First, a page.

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Posts Tagged ‘resistance’

bahdies

In early September 2008, thousands of anarchists and other radicals descended on the Republican National Convention in the Twin Cities to ‘crash the party.’81 The protests lost focus after the McCain campaign cancelled the first day of the convention – possibly nervous about the impending protests, even though the official claim was that the cancellation was to wait for Hurricane Gustav to make landfall.82 Confrontations between riot police and anarchists were numerous, but for days, a huge police force outnumbered and outmaneuvered them, and prevented them from being more than a mild nuisance.83 Yet on Thursday night during McCain’s acceptance speech as the Republican Party nominee for President, a series of Code Pink anti-war protestors rose from the gallery and interrupted the event.84 McCain, looking irritated, dismissed the protestor by saying “Americans want us to stop yelling at each other, ok?”85 Another protestor soon interrupted McCain. Subsequently, McCain was so distracted that he stopped his speech to directly address the protests and urged the audience to ignore them. Those protests, along with McCain off-the-cuff responses, soon became the most memorable part of an otherwise routine speech.

Beyond Signification: Or, How to Have a Good Time

Strictly speaking, it was the Republican audience that interrupted McCain’s speech and not the Code Pink protestors. Every time a lonely protestor raised their voice, a whole chorus of ‘USA! USA!’ thundered through the convention center to drown them out. In that way, the delegates turned potentially insignificant irritations into event-shaping disruptions. If the crowd had responded as they did the day before, when two Code Pink protestors rushed toward the stage during Sarah Palin’s speech only to be snatched by the Secret Service at the last moment, then McCain would have continued without interruption.86 Yet it appeared difficult to calm down McCain’s chanting crowd – a group so incensed by the mere presence of a dissenter in their midst that they were compelled to match her verbal outbursts with an overwhelming vocal response of their own. This excessive response is indicative of the paranoia present in a group obsessed with the politics of identification – so anxious to erase an otherwise minor disruption, the intensity of the crowd’s reaction reveals the precarity of the imaginary fantasies that bind together state discourses. Caught within a perspective that structures relations in terms of identity and opposition, the politics of identification leads to an aggressive policing of borders that reacts violently to anything that evades categorization.87 (more…)

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negatif-affectusThis post contained an draft version of a dissertation section. A more recent version is now available on the works page.

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no future2
This post contained an draft version of a dissertation section. A more recent version is now available on the works page.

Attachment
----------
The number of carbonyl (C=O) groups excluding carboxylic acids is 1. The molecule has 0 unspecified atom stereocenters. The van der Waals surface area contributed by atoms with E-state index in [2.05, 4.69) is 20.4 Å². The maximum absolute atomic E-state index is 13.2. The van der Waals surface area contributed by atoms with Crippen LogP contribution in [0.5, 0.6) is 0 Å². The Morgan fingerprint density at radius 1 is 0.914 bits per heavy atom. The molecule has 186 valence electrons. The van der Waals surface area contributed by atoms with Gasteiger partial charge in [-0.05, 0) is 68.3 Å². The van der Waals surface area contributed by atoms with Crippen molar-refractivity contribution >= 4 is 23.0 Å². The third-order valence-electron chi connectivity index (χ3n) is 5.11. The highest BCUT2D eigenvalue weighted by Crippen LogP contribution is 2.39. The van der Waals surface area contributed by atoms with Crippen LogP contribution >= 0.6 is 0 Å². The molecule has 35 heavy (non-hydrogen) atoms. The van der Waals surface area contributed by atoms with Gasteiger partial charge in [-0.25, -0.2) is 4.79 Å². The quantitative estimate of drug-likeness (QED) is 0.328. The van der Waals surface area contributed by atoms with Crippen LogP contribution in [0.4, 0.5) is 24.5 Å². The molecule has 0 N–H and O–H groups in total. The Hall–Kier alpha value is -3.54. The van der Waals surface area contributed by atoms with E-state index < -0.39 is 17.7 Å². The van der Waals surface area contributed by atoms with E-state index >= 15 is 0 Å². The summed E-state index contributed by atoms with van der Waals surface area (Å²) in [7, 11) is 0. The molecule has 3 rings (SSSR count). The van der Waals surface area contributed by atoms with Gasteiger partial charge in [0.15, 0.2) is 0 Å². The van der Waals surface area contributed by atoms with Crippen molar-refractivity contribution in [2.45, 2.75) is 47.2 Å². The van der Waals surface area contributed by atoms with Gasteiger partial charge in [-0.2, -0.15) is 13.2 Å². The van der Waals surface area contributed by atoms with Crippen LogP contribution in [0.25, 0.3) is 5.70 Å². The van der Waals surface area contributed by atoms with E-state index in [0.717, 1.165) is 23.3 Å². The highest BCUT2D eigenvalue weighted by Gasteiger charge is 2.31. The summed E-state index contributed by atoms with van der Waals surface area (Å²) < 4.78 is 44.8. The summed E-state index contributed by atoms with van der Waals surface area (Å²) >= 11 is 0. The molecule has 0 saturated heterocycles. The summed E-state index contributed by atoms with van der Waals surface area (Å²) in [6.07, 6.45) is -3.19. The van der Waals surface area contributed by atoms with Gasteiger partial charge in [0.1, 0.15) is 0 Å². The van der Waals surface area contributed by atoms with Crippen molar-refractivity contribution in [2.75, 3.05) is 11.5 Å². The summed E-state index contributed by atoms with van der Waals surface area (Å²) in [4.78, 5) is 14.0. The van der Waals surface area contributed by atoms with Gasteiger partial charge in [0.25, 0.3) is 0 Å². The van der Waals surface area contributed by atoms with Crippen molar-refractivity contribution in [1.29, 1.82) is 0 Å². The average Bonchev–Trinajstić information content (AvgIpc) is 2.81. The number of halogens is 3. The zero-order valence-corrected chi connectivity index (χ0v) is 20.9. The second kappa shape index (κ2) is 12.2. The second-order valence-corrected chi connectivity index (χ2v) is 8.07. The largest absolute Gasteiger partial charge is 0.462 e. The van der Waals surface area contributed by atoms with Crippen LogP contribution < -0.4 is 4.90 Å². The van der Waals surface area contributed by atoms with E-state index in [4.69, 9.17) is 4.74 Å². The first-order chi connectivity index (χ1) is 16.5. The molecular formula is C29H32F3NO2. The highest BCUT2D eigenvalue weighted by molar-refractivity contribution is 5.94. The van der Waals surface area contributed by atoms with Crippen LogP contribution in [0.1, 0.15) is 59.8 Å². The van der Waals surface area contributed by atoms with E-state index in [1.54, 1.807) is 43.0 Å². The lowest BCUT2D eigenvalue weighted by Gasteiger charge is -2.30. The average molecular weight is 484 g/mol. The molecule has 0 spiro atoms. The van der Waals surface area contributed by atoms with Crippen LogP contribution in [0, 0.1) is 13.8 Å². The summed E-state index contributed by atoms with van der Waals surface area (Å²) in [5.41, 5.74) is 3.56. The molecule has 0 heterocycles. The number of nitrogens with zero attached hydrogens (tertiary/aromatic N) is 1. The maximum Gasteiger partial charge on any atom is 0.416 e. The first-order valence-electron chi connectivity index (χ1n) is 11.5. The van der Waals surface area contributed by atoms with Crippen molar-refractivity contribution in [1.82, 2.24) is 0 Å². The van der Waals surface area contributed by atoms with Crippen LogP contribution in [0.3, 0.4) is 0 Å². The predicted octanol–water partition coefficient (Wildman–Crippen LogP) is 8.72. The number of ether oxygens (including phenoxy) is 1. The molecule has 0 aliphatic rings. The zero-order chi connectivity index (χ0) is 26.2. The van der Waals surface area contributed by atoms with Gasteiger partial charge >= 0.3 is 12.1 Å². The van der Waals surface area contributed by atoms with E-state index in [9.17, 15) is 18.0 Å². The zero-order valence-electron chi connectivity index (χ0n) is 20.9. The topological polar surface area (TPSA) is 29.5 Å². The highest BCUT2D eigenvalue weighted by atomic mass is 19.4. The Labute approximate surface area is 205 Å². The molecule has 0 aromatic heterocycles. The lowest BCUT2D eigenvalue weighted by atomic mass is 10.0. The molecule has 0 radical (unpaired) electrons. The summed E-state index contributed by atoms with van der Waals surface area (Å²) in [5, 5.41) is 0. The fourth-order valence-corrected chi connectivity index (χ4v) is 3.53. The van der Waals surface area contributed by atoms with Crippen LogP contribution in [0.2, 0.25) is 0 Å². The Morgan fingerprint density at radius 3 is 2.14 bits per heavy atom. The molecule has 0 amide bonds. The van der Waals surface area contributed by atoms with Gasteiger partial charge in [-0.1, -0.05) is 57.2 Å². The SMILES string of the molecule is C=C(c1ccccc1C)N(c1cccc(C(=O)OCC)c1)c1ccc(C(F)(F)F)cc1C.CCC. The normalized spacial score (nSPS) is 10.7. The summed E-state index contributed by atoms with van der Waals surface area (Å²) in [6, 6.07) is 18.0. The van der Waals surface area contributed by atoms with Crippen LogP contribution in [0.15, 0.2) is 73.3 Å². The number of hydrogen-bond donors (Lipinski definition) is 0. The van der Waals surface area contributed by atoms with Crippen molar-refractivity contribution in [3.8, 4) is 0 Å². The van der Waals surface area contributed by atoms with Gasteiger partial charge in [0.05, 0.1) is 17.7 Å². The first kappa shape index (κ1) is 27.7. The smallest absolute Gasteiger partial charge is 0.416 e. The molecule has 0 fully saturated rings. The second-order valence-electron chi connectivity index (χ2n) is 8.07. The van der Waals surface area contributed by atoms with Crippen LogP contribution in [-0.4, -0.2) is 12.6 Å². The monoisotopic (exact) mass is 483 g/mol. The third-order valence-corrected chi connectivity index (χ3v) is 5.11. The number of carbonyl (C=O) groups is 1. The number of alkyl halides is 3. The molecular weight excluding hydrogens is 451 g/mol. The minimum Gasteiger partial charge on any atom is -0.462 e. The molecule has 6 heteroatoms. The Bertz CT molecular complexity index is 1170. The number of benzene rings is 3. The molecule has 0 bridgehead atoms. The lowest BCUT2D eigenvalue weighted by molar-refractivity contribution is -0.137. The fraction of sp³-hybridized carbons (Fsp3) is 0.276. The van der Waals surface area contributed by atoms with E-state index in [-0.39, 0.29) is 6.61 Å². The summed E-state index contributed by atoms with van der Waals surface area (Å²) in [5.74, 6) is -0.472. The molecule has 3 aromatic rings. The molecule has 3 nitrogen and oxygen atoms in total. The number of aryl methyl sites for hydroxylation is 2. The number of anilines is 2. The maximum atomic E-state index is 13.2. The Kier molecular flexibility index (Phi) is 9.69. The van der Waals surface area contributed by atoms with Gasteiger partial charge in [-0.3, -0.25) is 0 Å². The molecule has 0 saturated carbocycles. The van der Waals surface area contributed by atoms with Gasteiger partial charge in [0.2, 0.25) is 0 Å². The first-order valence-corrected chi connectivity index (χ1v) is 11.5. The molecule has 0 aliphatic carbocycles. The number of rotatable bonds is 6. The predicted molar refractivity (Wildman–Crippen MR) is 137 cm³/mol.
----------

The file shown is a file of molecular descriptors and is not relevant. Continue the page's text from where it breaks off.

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http://streetfiles.org/photos/detail/1670910This post contained an draft version of a dissertation section. A more recent version is now available on the works page.

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NEW KIDS ON THE BLACK BLOCK (pdf)

100_0209-1

During debates about organization theory, I consistently cite this wonderful piece of ethnography: Chris Low’s interview of London youth who tellingly describe their entry into the black bloc.

No academic studies, no political theory, just straight-up personal narrative.

I’ll leave you to draw your own conclusions. /awc (more…)

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This post contained an draft version of a dissertation section. A more recent version is now available on the works page.

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Please check out this wonderful new publication, Three Word Chant, by the folks at Giles Corey Press.

If you like what you see, please consider donating some startup funds to get the print version of their summer catalogue off the ground.

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Transcript of a talk I gave December 10th, 2011, as part of an Occupy event entitled “Economics Justice, Economic Resistance.”

I. OCCUPY

I want to begin with two stories from the first weeks of the Occupy protests in New York City.

Think first of CNN’s Erin Burnett, who, in her segment “Seriously?!”, which covered Occupy Wall Street at Zuccotti Park downtown, asked the question, “What are they protesting?” What did she decide? That “nobody seems to know.”

Or, to use our favorite whipping boy, Fox News, look to the outtakes from their show “On the Record.” The Occupy interviewee, dogged with the question of how he wants the protests to “end,” artfully finds ways to refuse the question. His response? “As far as seeing it end, I wouldn’t like to see it end. I would like to see the conversation to continue.”

By now, I’m sure we have each come up with our own way to respond to this feigned ignorance. Some try to add to the seemingly endless list of demands. Others gesture to the Trotskyite desire for a permanent revolution. Even others try to simplify things down to a few key points.

II. GHOST STORIES

Today, I would like to propose something much more profound:

We need to learn how to tell ghost stories.

(more…)

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